Ososky, 52 and with the Smithsonian for nearly 11 years, prepares 1,000 birds annually for the Institution. Curators gather the specimens during their travels and hand them, skinned and wrapped in plastic bags, to Ososky. He then takes these lifeless lumps of flesh and transforms them into the skeletons that museum visitors might see on display at the National Museum of Natural History. For this part, Ososky has tens of thousands of assistants.
In most cases, a researcher would use a chemical to burn off an animal’s flesh. Dab it on and you’ve got a clean skeleton in a few days or weeks. However, bird skeletons are so tiny and fragile that chemicals damage the bones, destroying the specimen’s scientific value. The solution is to clean the bones naturally with insects called dermestid beetles.
The “beetle chamber” is located in a plain government-issue building behind the lab. When Ososky opens the door, the smell of insect dung is striking. In 2002, a Washington Post journalist described the odor as “sickly sweet.” Ososky doesn’t even notice the smell anymore that always gets into his clothes by the end of the day. There’s a washing machine and dryer on premises just so he doesn’t have to bring his work home.
Ososky checks on the progress the beetles are making. He lifts the cover of a tank full of birds. The beetles don’t seem to have an appetite this week. He picks up a spray bottle of ammonia and sprinkles the carcasses. In moments, hundreds, if not thousands, of the beetles emerge from hiding. It’s like New York City at lunch hour.
After the beetles have their fill, Ososky brings the specimens back to the lab where they are cleaned, dried, and entered into the collection. Despite the sights and smells, Ososky loves his job and has no intention of leaving before retirement. He says, working with dead animals each day gives him an appreciation for death and it’s place in nature. “I’d love it, when I go, to be bugged and put in the collection,” he jokes.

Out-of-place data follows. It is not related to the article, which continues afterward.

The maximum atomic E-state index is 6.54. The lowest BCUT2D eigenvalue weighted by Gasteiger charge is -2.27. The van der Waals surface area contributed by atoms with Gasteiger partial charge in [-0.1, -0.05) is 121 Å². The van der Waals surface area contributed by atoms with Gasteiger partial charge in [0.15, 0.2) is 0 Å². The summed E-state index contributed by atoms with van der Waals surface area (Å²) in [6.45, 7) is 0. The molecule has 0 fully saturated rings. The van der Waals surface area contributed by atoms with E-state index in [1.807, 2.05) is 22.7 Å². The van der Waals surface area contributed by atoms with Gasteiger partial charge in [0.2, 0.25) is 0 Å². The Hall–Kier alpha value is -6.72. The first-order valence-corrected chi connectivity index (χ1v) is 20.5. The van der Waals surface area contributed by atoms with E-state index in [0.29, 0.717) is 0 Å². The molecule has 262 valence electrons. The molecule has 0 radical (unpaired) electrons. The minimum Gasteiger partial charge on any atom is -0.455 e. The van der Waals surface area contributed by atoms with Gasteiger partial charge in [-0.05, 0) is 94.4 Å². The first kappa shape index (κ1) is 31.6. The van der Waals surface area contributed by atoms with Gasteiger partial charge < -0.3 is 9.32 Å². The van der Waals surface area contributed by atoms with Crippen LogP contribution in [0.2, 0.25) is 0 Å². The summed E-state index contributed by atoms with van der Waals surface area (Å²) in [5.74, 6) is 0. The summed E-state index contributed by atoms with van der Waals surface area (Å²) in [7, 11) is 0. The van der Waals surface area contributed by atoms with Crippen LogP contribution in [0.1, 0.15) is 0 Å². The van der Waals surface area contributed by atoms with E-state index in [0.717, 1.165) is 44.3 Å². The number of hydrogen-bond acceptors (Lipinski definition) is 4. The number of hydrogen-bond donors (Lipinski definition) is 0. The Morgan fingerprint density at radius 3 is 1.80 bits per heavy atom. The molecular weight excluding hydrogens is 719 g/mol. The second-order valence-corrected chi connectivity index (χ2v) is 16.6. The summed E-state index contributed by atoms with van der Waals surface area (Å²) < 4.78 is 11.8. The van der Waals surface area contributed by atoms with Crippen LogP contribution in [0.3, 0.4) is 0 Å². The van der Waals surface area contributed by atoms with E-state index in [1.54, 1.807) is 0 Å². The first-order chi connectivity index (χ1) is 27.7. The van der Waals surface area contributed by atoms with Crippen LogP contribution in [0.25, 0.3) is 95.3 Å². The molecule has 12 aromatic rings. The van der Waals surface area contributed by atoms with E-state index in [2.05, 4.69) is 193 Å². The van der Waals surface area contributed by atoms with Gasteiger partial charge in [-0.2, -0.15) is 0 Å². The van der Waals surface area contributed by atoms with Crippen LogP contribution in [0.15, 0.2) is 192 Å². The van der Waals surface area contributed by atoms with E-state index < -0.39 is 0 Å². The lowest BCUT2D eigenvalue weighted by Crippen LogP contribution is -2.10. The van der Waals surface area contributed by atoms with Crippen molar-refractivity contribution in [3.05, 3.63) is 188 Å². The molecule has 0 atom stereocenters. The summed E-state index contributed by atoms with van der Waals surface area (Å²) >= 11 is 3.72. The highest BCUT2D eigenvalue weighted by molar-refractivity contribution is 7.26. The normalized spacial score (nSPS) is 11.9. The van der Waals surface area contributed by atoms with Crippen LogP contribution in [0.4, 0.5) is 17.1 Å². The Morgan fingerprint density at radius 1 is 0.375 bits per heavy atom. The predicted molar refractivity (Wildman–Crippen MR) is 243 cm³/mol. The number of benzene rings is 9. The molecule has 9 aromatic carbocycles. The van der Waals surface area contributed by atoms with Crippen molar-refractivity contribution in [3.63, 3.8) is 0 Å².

May 20, 2009
Ben Stiller, Amy Adams and Owen Wilson aren’t the first stars to shine on the National Mall. Though “Night at the Museum II: Battle of the Smithsonian” is the first film to use the museum complex as the main setting, the Institution has been featured before. Courtesy of the Smithsonian Archives, which has a complete list, here are five other films shot at the Smithsonian:
We interrupt this blog to report an amazing phenomenon—the arrival of a space ship in Washington D.C.. In the opening scene of this science fiction classic, this space ships flies over the Smithsonian castle as people stand in front of the Arts and Industries Building and at the National Museum of Natural History to watch the space ship land on the Ellipse. Luckily, for the spectators, the alien from a planet 250 million miles away comes with message of goodwill.
When the survivors of a disintegrated solar system come to Earth, it’s not for the tourism. See flying saucers topple the Washington Monument and the Capital Building, as well as fly through the towers of the Smithsonian Castle, in this B science fiction movie released one year before the launch of Sputnik. The world’s only hope? A married scientist couple racing against time to invent missiles that can destroy the invaders.